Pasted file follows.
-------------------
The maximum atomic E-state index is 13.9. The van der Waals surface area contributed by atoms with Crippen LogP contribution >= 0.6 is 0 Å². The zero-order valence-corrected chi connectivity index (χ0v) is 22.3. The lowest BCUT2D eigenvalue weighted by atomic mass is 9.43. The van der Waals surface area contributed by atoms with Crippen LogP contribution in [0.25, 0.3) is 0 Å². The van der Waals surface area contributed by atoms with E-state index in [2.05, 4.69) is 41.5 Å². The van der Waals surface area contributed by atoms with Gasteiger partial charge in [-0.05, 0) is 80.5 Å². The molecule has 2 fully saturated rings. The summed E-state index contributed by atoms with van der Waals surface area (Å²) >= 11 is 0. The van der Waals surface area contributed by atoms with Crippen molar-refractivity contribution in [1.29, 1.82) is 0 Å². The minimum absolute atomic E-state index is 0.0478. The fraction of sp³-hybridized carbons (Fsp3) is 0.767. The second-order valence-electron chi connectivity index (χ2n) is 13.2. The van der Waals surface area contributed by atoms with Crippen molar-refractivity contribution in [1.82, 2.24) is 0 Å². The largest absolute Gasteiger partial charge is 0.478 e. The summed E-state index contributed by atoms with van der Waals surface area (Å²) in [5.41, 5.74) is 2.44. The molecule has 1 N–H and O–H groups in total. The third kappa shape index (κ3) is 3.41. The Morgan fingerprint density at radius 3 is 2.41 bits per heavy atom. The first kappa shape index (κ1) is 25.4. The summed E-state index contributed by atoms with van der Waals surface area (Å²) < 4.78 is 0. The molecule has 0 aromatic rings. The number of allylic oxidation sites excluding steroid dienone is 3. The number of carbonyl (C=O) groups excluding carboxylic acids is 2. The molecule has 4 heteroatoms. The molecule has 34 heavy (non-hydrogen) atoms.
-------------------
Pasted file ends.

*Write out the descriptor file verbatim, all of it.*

The maximum atomic E-state index is 13.9. The van der Waals surface area contributed by atoms with Crippen LogP contribution >= 0.6 is 0 Å². The zero-order valence-corrected chi connectivity index (χ0v) is 22.3. The lowest BCUT2D eigenvalue weighted by atomic mass is 9.43. The van der Waals surface area contributed by atoms with Crippen LogP contribution in [0.25, 0.3) is 0 Å². The van der Waals surface area contributed by atoms with E-state index in [2.05, 4.69) is 41.5 Å². The van der Waals surface area contributed by atoms with Gasteiger partial charge in [-0.05, 0) is 80.5 Å². The molecule has 2 fully saturated rings. The summed E-state index contributed by atoms with van der Waals surface area (Å²) >= 11 is 0. The van der Waals surface area contributed by atoms with Crippen molar-refractivity contribution in [1.29, 1.82) is 0 Å². The minimum absolute atomic E-state index is 0.0478. The fraction of sp³-hybridized carbons (Fsp3) is 0.767. The second-order valence-electron chi connectivity index (χ2n) is 13.2. The van der Waals surface area contributed by atoms with Crippen molar-refractivity contribution in [1.82, 2.24) is 0 Å². The largest absolute Gasteiger partial charge is 0.478 e. The summed E-state index contributed by atoms with van der Waals surface area (Å²) in [5.41, 5.74) is 2.44. The molecule has 1 N–H and O–H groups in total. The third kappa shape index (κ3) is 3.41. The Morgan fingerprint density at radius 3 is 2.41 bits per heavy atom. The first kappa shape index (κ1) is 25.4. The summed E-state index contributed by atoms with van der Waals surface area (Å²) < 4.78 is 0. The molecule has 0 aromatic rings. The number of allylic oxidation sites excluding steroid dienone is 3. The number of carbonyl (C=O) groups excluding carboxylic acids is 2. The molecule has 4 heteroatoms. The molecule has 34 heavy (non-hydrogen) atoms.